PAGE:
Monday, May 10, 2010

Butterfly Breeding

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I've been planting my garden with the needs of native animals in mind. I'm particularly interested in helping out the animals that depend on a single food source. So, I'm attempting to grow a variety of milkweeds, for the Monarch butterflies. (I'm fighting the slugs, who seem to love these plants.)

I'm also growing Dutchman's Pipe, which is the only plant that the larval Pipevine Swallowtail butterfly eats. Conveniently, the female butterfly also lays her eggs on this plant.




The weekend before last, Robb and I went on the Bringing Back the Natives garden tour, where we visited the garden of Idell Weydemeyer. I addition to incredible orchards, Idell grows a huge variety of California native plants. She had a friendly, informative volunteer stationed at the site of her impressive Dutchman's Pipe Vine, talking about the life cycle of these beautiful butterflies.

The butterflies were in attendance as well. The volunteer pointed out some eggs that had just been laid (top photo) and while I attempting to take photos of the swift, flitting butterflies, one settled down, and started laying eggs.

I have had my Dutchman's Pipe in pots for about six months, because I can't decide where to place them. I wonder if I might be able to adopt a caterpillar or three from someone who grows this plant. I'm doubtful that the butterflies will find my garden, all by themselves.

We have man butterflies in our urban garden, and it would be lovely to see some of these beauties.

6 comments:

Curbstone Valley Farm said...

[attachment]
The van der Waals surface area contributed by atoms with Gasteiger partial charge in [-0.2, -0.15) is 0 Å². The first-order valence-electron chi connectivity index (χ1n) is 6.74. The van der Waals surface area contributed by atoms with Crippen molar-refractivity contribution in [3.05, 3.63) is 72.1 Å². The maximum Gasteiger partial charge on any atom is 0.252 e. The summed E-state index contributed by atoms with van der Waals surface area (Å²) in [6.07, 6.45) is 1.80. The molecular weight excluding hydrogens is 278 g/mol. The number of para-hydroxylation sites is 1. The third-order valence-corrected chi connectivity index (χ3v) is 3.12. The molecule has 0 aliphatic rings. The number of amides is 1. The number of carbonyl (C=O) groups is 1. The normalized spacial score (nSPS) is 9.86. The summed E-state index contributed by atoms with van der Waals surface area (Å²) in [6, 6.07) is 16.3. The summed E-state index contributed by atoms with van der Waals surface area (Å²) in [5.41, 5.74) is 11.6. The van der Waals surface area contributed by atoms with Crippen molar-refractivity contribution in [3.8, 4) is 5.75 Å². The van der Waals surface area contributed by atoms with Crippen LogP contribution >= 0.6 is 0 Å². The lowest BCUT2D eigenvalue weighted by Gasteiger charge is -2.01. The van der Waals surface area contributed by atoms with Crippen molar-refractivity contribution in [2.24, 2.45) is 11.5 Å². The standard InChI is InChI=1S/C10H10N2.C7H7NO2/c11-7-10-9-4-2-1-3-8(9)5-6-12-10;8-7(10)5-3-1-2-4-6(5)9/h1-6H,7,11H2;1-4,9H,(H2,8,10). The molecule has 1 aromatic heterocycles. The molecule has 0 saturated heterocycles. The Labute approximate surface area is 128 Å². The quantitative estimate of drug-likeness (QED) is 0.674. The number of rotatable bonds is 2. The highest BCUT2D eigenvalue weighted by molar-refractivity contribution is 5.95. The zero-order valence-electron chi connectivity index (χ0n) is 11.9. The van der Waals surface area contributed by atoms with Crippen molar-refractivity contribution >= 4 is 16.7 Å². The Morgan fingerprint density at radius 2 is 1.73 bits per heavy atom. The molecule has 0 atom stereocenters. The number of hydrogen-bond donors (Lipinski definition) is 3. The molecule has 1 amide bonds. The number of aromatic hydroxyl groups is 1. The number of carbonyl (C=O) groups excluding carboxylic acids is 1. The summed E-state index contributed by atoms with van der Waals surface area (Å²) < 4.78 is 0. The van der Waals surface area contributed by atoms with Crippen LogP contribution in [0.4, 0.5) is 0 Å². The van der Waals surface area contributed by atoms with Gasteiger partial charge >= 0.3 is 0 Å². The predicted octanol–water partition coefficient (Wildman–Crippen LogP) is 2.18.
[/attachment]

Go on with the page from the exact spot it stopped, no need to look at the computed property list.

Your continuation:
Fabulous photos Lisa. I almost bought a Dutchman's Pipe vine a couple of weeks ago, but I held off until I had a better idea of where to put it. I would love to add one to the garden though, perhaps on a trellis on the shed (when it's built). I hope the butterflies find yours soon. I'm sorry the slugs are chomping your milkweeds, it's amazing how voracious their appetites are!

John W. Wall said...

That's really great to plant with native species in mind. I try to talk my wife into that as much as possible. The shot of the butterfly laying the eggs is excellent too. I see lots of pipevine swallowtails in an area where I've yet to see a single pipevine. Meanwhile, I know of some pipevine in Golden Gate Park, but I've never seen the swallowtails there. Puzzling!

Martha said...

That was really accommodating of the butterfly to lay eggs just for you! So amazing.

sharp green pencil said...

I had to laugh Lisa because I was astonished when I first saw the pipevines here. They are some of the most bizarre flowers I have ever seen. There are several varieties at Leu gardens here.. aristolochia fimbriata is a neat little one that the pipevine butterflies like. I did quite a few post on these curious plants on the blog..they have some rather grim medical connections!..

Marcia said...

Love your photography Lisa, you have some beautiful native flora and fauna.

Adrian Ayres Fisher said...

I love that picture.

Re pipevine swallowtails, I've heard that native ginger (Asarum canadense) is also a larval food.

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